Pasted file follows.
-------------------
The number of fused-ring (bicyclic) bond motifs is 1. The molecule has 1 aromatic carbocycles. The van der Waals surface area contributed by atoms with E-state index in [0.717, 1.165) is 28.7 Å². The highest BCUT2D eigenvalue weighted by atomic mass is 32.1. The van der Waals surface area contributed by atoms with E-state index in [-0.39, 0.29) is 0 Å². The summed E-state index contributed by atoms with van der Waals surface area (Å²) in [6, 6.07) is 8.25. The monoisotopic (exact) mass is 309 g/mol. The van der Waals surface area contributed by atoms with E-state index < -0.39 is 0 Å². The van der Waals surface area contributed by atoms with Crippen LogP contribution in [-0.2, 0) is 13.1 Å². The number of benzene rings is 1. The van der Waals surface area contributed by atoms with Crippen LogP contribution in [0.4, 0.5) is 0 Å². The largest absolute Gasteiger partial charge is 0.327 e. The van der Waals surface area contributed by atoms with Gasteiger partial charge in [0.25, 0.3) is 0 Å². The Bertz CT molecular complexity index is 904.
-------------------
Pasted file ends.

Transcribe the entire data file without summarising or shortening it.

The number of fused-ring (bicyclic) bond motifs is 1. The molecule has 1 aromatic carbocycles. The van der Waals surface area contributed by atoms with E-state index in [0.717, 1.165) is 28.7 Å². The highest BCUT2D eigenvalue weighted by atomic mass is 32.1. The van der Waals surface area contributed by atoms with E-state index in [-0.39, 0.29) is 0 Å². The summed E-state index contributed by atoms with van der Waals surface area (Å²) in [6, 6.07) is 8.25. The monoisotopic (exact) mass is 309 g/mol. The van der Waals surface area contributed by atoms with E-state index < -0.39 is 0 Å². The van der Waals surface area contributed by atoms with Crippen LogP contribution in [-0.2, 0) is 13.1 Å². The number of benzene rings is 1. The van der Waals surface area contributed by atoms with Crippen LogP contribution in [0.4, 0.5) is 0 Å². The largest absolute Gasteiger partial charge is 0.327 e. The van der Waals surface area contributed by atoms with Gasteiger partial charge in [0.25, 0.3) is 0 Å². The Bertz CT molecular complexity index is 904.